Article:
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Take a group $G$ of order $\lvert G \rvert = 68 = 2^2\cdot17$. Let $n_2$ be the number of $2$-Sylow Subgroups of $G$ and $n_{17}$ be the number of $17$-Sylow Subgroups of $G$. Since $\lvert G \rvert = 2^2\cdot17$, we have

\begin{align} n_2\vert17\ \ \ &\text{and}\ \ \ n_2 \equiv 1\mod{2}\\ n_{17}\vert 4\ \ \ &\text{and}\ \ \ n_{17}\equiv 1 \mod{17} \end{align}

Since the only $n_{17}$ that divides $4$ which is also congruent to $1$ modulo $17$ is $1$, we must have that $n_{17} = 1$, while for $n_2$ we have that $n_2 = 1, 17$.

I'm confused, though, that $n_2$ could be equal to $17$, because $G$ must have a subgroup of order $17$, but if $n_2 = 17$ then we have $17$ subgroups of $G$ each of order $4$, which leaves no room for a subgroup of order $17.$

Have I made a silly mistake/is my understanding off?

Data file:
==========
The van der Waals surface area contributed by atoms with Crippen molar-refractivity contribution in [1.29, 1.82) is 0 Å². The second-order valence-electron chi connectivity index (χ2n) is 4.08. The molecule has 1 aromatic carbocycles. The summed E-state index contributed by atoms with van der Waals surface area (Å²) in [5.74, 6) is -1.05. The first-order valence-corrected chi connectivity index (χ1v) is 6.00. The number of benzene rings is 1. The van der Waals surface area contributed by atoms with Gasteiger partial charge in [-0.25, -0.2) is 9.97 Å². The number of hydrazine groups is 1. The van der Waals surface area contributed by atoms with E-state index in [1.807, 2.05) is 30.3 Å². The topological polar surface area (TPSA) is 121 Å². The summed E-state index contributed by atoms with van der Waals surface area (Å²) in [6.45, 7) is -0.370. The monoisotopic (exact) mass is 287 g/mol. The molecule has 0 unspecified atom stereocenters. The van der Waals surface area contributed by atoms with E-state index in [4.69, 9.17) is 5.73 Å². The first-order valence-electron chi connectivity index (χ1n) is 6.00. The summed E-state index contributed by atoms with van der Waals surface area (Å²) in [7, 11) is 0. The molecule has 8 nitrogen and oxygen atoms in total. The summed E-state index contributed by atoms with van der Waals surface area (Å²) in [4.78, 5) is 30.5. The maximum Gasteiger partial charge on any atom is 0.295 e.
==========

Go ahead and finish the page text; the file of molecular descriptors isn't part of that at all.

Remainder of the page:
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$17$ subgroups of order $4$ at least all intersect in the identity. So that means they consist together of at most $$1+17(4-1)=52$$ elements. Now we've already accounted for the identity, so a subgroup of order $17$ only adds $16$ more elements, which adds up to $68$.

In general, the subgroups of order $4$ could share more elements than just the identity, so their union would have even fewer than $52$ elements.

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  • $\begingroup$ Of course, I was counting the identity 17 times. Thanks. $\endgroup$ – ÍgjøgnumMeg Jun 18 '17 at 15:25
  • $\begingroup$ @Ig No problem. $\endgroup$ – Matt Samuel Jun 18 '17 at 15:26

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